« Last post by evensgrey on November 12, 2018, 10:57:40 PM »
Most nuclear reactors are run via PDP-8s or PDP-11s, which are old '70s DEC minicomputers. I've heard plenty of nuclear engineers say that if they were to open a new nuclear plant, they'd want someone to build new PDP-11s to manage them. They work, they're reliable, they don't network and can't be hacked without being in the same room with them.
Actually, the PDP-11 was still made as late as 1990, with the /93 and /94 models. The line was replaced with the VAX line derived from it because the architecture of the PDP-11 simply didn't allow enough memory space for the kinds of programs people increasingly wanted to run on these types of systems in the late 80's and early 90's.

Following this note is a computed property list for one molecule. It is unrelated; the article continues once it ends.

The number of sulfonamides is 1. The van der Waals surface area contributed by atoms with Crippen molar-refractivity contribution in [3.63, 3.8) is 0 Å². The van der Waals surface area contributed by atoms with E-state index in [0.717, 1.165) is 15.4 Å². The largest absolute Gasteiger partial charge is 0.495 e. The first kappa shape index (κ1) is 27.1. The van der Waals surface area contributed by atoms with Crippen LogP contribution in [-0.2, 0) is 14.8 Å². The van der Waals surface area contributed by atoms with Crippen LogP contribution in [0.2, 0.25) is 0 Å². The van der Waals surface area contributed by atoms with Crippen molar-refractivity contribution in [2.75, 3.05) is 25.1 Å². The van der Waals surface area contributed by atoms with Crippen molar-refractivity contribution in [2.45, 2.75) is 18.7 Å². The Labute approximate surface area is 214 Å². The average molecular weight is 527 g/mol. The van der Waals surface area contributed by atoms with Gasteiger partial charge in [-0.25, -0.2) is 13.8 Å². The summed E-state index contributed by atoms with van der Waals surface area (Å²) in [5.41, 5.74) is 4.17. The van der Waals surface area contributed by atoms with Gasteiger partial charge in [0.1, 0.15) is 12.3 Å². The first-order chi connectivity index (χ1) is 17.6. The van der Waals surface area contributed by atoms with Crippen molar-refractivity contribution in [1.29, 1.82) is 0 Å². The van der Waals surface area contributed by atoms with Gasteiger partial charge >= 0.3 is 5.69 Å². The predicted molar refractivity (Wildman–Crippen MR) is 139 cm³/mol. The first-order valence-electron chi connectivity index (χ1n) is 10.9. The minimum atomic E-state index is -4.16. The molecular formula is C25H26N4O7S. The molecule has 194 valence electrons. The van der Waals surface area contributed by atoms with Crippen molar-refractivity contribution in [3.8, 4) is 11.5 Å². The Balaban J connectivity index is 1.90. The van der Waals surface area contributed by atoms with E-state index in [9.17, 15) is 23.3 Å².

There was an attempt at building PDP-11's under license in the early 80's, but Foonly only ever delivered one machine. The F-1 was the fastest (at that time, anyway) PDP-11 ever built, but suffered from reliability problems because it was built using wire-wrap (which was considered twitchy back in the early 80's when it was still easy to get people who were actually good at it, being able to order cheap PCBs from China with quick delivery has basically resulted in nobody ever using it any more). Foonly was a company run entirely by engineers, and so nobody was able to force the issue of "We need something we can SHIP, you bastards!" before the money ran out.